World

Thai police say Bangkok bomb substance 'looks like TNT,' but still waiting for test results

  • Thai police spokesman Prawut Thawornsiri speaks at a news conference in Bangkok, Thailand, Wednesday, Aug. 26, 2015. More than one week after the Aug. 17 bombing at the capital's revered Erawan Shrine, which left 20 people dead and more than 120 injured, police appeared no closer to tracking down suspects or determining a motive for the attack. (AP Photo/Penny Yi Wang)

    Thai police spokesman Prawut Thawornsiri speaks at a news conference in Bangkok, Thailand, Wednesday, Aug. 26, 2015. More than one week after the Aug. 17 bombing at the capital's revered Erawan Shrine, which left 20 people dead and more than 120 injured, police appeared no closer to tracking down suspects or determining a motive for the attack. (AP Photo/Penny Yi Wang)  (The Associated Press)

  • Phra Phrom, the Thai interpretation of the Hindu god Brahma, which was damaged after last week's bombing at the Erawan Shrine at Rajprasong intersection, is covered as repairs take place in Bangkok, Thailand, Wednesday, Aug. 26, 2015. More than one week after the Aug. 17 bombing at the capital's revered Erawan Shrine, which left 20 people dead and more than 120 injured, police appeared no closer to tracking down suspects or determining a motive for the attack. (AP Photo/Penny Yi Wang)

    Phra Phrom, the Thai interpretation of the Hindu god Brahma, which was damaged after last week's bombing at the Erawan Shrine at Rajprasong intersection, is covered as repairs take place in Bangkok, Thailand, Wednesday, Aug. 26, 2015. More than one week after the Aug. 17 bombing at the capital's revered Erawan Shrine, which left 20 people dead and more than 120 injured, police appeared no closer to tracking down suspects or determining a motive for the attack. (AP Photo/Penny Yi Wang)  (The Associated Press)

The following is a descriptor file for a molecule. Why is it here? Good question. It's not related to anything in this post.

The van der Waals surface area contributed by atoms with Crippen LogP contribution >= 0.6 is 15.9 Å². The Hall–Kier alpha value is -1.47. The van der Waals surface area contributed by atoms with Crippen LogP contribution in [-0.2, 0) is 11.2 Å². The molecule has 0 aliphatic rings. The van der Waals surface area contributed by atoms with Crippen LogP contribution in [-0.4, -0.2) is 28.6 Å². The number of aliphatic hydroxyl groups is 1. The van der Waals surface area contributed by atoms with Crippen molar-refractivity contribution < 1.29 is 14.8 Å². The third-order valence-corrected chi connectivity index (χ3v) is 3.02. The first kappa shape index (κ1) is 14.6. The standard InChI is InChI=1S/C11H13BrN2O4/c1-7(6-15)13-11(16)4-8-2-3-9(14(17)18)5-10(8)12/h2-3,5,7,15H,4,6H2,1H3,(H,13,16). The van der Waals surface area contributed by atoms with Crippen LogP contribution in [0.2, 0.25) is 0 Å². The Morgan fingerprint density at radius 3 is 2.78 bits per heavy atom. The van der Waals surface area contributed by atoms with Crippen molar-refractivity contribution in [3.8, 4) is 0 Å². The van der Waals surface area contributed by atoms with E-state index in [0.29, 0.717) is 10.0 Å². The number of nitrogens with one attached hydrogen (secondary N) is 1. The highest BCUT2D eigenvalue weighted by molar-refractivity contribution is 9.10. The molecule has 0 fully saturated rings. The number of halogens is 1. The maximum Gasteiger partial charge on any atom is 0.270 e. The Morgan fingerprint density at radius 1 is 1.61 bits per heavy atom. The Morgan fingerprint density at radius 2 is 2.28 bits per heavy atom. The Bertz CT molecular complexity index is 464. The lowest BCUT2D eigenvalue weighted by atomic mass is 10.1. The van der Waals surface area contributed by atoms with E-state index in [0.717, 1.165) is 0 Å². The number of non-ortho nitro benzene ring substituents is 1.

• A worshipper, right, places garlands of marigolds as a worker clears earlier offerings at the Erawan Shrine at Rajprasong intersection, in Bangkok, Thailand, Wednesday, Aug. 26, 2015. More than one week after the Aug. 17 bombing at the capital's revered Erawan Shrine, which left 20 people dead and more than 120 injured, police appeared no closer to tracking down suspects or determining a motive for the attack. (AP Photo/Penny Yi Wang)

    A worshipper, right, places garlands of marigolds as a worker clears earlier offerings at the Erawan Shrine at Rajprasong intersection, in Bangkok, Thailand, Wednesday, Aug. 26, 2015. More than one week after the Aug. 17 bombing at the capital's revered Erawan Shrine, which left 20 people dead and more than 120 injured, police appeared no closer to tracking down suspects or determining a motive for the attack. (AP Photo/Penny Yi Wang)  (The Associated Press)

Thailand's national police spokesman says that according to explosives experts the bomb that blew up last week in downtown Bangkok "looks like TNT," although police have not received the chemical test results.

Prawuth Thavornsiri told journalists Wednesday that it was still not clear if the bomb that killed 20 people Aug. 17 was made of TNT or C4, a plastic explosive, but based on the experience of the bomb disposal experts, "they say it looks like TNT."

Prawuth says investigators are trying to find other pieces of the bomb to analyze.

More than a week after the bombing, police appear to be no closer to tracking down suspects or determining a motive for the attack.